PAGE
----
What are self-ligating braces (brackets)?
Self-ligating brackets feature a sliding gate or door that holds the wire in place, as opposed to the colored elastic ties that are used with traditional braces. The are manufactured and marketed by various orthodontic supply companies. Like traditional brackets, they are available in metal and clear versions.
What advantages have been claimed for self-ligating braces?
- Less chair time each appointment.
- Shorter total treatment time.
- Greater comfort.
- Reduced need for extractions.
- Can eliminate need for expander appliances.
- More hygienic.
Why evaluate treatment from an evidence-based standpoint?
Evidence-based health care advances two goals: 1) that scientific evidence is used to determine what treatments are best for a given condition, and 2) that it is the patients’ right to take part in their own health care decisions from a position of being properly informed. This approach is credited to Archie Cochrane, a British medical researcher who promoted the concepts of proper scientific method in developing and applying health care principles. There are three components to evidence-based care, including what quality scientific evidence tells us, the doctor’s clinical experience and judgment, and the patient’s values and expectations. The doctor and patient should discuss and consider all three components when treatment options and risks exist. For more information on the Cochrane organization, click here.
What does the research say about self-ligating vs. standard brackets?
- http://www.ncbi.nlm.nih.gov/pubmed/27095145 No oral health or comfort advantages were shown.
- http://www.ncbi.nlm.nih.gov/pmc/articles/PMC4299422/ No evidence of less strep mutant (a key oral bacteria) was shown.
- http://www.ncbi.nlm.nih.gov/pubmed/23299650 There was a lack of evidence of greater comfort, less visits, and lower treatment time.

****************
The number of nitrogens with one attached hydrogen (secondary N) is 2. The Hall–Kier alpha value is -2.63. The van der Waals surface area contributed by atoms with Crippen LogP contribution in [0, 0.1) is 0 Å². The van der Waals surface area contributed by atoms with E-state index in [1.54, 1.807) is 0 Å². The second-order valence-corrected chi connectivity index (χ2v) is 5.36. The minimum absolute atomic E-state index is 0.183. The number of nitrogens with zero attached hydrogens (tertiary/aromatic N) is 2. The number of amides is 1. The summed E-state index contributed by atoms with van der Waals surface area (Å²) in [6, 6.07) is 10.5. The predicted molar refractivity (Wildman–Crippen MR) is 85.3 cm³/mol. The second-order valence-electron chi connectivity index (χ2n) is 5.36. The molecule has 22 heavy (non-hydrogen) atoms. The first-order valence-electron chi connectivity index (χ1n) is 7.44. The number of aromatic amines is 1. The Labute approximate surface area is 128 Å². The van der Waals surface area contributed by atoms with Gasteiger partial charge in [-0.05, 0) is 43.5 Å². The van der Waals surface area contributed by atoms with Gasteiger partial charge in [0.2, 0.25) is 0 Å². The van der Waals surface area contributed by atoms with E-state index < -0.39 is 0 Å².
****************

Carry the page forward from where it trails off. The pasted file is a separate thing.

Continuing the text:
- http://www.ncbi.nlm.nih.gov/pubmed/21875995 Some evidence of reduced chair time per visit, but no evidence of other advantages.
- http://www.ncbi.nlm.nih.gov/pubmed/20685517 Shortened chair time per visit and slightly less forward topping of lower front teeth, no evidence of other advantages.
- http://www.ajodo.org/article/S0889-5406(08)01183-9/abstract No evidence that treatment time is reduced.
- http://www.ajodo.org/article/S0889-5406(14)00088-2/abstract Space closure was not shown to be faster.
I would like to offer option based upon the above-cited research and a bit of logic. First, I’d like to make the point that healthcare practitioners and consumers must be aware that there is a wide range of quality and significance when it comes to scientific studies. Common issues include funding bias (research funded by the company that stands to profit from positive findings), improper study design, poorly chosen statistical analyses, and improper conclusions. Meta-analyses and systematic reviews provide a very high level of scientific inquiry. In the end, bracket choice still comes down to a matter of preference. On the self-ligating bracket positive side, there is some reduction in the amount of time spent on each appointment, but not to a large degree. I personally prefer the versatility of traditional brackets, as they allow me a bit more control of forces applied to individual teeth. The claims of reduced total treatment time, greater comfort, and better hygiene just don’t stand up to quality studies, and I can’t help but wonder what level of evidence these claims are based upon. In addition, in my opinion, the claims of reduced need for extractions and eliminating or reducing the need for expander appliances defy logic. The reason one would use an expander is to gain width in the upper jaw, which is possible in children and teens. When increasing the upper dental “arch” width with braces, you are essentially moving teeth though bone rather than expanding the jaw, and the type of bracket used does not change this reality. On the extraction claim, keep in mind that there are various reasons to extract teeth (click here to see my blog post on this topic) that bracket design can’t resolve. Most importantly, the bone that forms the outer part of the dental sockets can be very thin or even missing, and moving teeth outward comes with the risk of further thinning the bone and causing the bone to recede. These are realities of bone physiology that bracket design cannot change. It all comes back to the three components of evidence-based health care, rather than marketing claims.